You take great pride in your hotel’s appearance and vibe. Your front desk staff warmly greets every guest, the walls and floors exude comforting tones, and your list of amenities is vast. Your hotel goes above and beyond to make your guests feel at home and get the best sleep possible.
However, in the morning at your complimentary breakfast, you see guests yawning and hear them complaining about getting no sleep the previous night.
Before you start blaming yourself for not being accommodating enough or not offering comfier beds, you have to recognize that you are not actually in control of their night’s sleep. The problem of people having trouble sleeping in hotel rooms is common.
The First Night Effect
Research shows that on the first night in a new place, people naturally don’t go into a typical deep sleep. While the right hemisphere of the brain goes into its usual deep sleep, the left hemisphere stays vigilant to combat threats or danger. When we’re used to sleeping somewhere, we don’t expect threats. Therefore, we sleep soundly. In an unfamiliar environment, the slightest sound could be interpreted as a potential danger.
While you can’t entirely prevent the first night effect, as it is an instinctual behavior, there are things you can do to reduce the effect and help your guests sleep a little better. The key is to not just make your hotel rooms cozier, but to make the rooms as much like your guests’ homes as you can. The environment needs to be somewhat familiar.
Here we will address the five different senses and give you sleeping tips to calm the mind:
Touch: Offer a Selection of Pillows and Blankets
While some guests may bring in their own pillows and blankets from home, some may accept the struggle of getting positioned just right on supplied bed linens. Even if you personally find that pillow and blanket comfortable, each individual is different, and it all depends on what they’re used to.
Offer soft, firm, short, and tall pillows, and thick, thin, light, and heavy blankets. Even offer pillows and blankets in varying sizes. This allows guests to choose what helps them sleep best, which is likely what they sleep with at home.
Make sure your guests are aware of this service. In fact, make sure guests are aware of any of the services mentioned here. As they may be shy or simply not realize you offer this, they might not think to ask about it. Therefore, it’s essential you take the initiative and let your guests know how you can help them get a better night’s sleep.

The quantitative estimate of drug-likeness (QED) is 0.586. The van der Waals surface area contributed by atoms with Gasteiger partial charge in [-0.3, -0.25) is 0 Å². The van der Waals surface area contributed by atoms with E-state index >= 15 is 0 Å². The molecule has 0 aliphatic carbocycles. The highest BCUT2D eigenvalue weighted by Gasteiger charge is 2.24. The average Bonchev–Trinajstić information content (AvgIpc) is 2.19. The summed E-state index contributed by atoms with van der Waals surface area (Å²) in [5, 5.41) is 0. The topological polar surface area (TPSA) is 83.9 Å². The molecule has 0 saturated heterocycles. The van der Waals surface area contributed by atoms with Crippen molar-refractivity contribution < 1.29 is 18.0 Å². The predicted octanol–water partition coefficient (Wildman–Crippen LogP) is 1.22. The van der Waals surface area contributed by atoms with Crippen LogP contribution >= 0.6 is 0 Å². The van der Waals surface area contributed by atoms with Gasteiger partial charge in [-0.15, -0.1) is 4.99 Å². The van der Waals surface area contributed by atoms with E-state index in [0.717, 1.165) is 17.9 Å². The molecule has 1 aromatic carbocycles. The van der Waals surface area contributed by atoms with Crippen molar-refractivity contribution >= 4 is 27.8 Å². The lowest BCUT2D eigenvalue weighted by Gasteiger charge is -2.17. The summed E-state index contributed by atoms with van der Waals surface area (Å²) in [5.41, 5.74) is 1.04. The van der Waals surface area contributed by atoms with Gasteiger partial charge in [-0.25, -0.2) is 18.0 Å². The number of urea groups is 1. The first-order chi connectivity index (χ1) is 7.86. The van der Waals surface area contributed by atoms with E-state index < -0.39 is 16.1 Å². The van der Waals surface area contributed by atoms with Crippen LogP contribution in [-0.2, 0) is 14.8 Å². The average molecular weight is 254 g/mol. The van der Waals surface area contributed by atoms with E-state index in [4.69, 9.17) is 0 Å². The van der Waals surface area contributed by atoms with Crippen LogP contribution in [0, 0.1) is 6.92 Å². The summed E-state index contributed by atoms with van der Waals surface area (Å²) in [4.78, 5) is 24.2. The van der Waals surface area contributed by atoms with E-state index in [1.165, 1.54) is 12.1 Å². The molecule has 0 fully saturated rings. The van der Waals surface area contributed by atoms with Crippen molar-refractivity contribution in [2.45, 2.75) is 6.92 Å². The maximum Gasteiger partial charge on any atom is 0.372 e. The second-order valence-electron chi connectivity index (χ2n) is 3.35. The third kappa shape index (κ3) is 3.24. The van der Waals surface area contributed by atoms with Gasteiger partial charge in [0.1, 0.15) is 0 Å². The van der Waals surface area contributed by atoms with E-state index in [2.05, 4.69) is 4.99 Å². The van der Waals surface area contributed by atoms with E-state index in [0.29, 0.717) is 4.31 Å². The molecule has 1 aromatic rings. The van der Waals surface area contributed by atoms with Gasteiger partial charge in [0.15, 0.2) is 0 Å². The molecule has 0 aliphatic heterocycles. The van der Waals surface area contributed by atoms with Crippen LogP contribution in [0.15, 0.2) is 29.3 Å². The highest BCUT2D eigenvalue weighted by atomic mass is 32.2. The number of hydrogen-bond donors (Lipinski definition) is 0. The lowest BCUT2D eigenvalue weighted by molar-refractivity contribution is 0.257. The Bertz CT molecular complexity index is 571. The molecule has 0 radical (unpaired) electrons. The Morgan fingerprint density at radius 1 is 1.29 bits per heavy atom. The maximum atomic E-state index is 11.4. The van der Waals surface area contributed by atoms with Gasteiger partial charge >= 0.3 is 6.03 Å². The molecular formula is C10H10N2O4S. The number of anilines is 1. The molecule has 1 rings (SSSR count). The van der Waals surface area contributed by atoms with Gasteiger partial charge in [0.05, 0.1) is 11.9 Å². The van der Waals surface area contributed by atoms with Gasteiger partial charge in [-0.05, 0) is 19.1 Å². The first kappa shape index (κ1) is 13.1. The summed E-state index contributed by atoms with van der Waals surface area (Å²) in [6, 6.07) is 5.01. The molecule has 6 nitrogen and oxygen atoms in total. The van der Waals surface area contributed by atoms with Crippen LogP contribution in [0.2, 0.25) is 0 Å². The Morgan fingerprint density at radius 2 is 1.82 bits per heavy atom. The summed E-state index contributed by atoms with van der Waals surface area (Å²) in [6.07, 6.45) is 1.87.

Smell: Offer Spritz Scents
Chances are, the smell of your hotel rooms isn’t familiar to your guests. And, unluckily for those spending the night, their sense of smell is going to play a strong role in how they sleep. When the eyes are closed, senses like smell and sound become elevated. Therefore, when guests are sleeping, the unfamiliar smell is going to seem off, making the brain more alert.
To combat this, offer your guest a variety of spritz scents. Similar to air fresheners, they consist of water, alcohol, and essential oils. You can whip up a wide range of concoctions, but remember to stick with common and familiar scents like lavender, eucalyptus, and lemon. This variety of essential oils will give guests the opportunity to choose a blend that smells like the scents they use in their own home.
Taste: Offer Relaxing Herbal Tea
While there are plenty of services you can provide to help your guests maintain sleep throughout the night, there are also tricks to help them relax before they doze off. This will, in turn, make it easier for them to actually fall asleep. Chamomile tea is a great stress reliever. Before bed, guests can sip on the tea and let it calm their senses and tell their bodies it’s okay to relax.
Chamomile tea’s sleep-inducing properties make it a must to include in your hotel rooms. Simply leave chamomile tea bags by the coffeemaker or microwave with a small card detailing the benefits of drinking this herbal beverage before bed.
Sight: Offer Nightlights
Being in an unfamiliar environment can mean stumbling around at night to find things. Or worse, your senses can become elevated out of fright because you are unable to see anything. To combat this, offer nightlights in the bathroom (make sure guests can turn them off, though, if they don’t want any light!).
This will allow the brain to relax because the guest can see there are no threats around. Imagine what the mind experiences in total darkness in an unfamiliar place – you can’t see a threat, but you fear one could still be there. Offering nightlights gives the mind one less thing to worry about.
Sound: Offer White Noise Machines
We’ve already gone over how people can become hypersensitive when sleeping somewhere new. Even the smallest crackle or knock can have someone jumping out of bed wondering who’s there. And it always turns out to be nothing.
Consider that your guests might benefit from soothing sounds, such as the pitter patter of rain or the smooth ‘woosh’ of waves at the beach. Calming sounds will help drown out other disturbances and relax the mind.
There are a variety of white noise machines available, but try to choose one with a wide range of sound options, allowing your guests to select the sound most soothing to them. For example, people from commonly rainy and stormy locations may love the sound of rain, whereas someone from a drier location may be frightened and more alert when they hear raindrops.
Work with a High Quality Linen Provider
We hope these tips will help you combat the effects of the brain on a guest’s first night’s stay at your hotel.
If you are looking for pillowcases and linens to help your guests sleep more deeply, contact Dempsey at 1-800-378-8060. We will work together to create that perfect night of sleep, every night.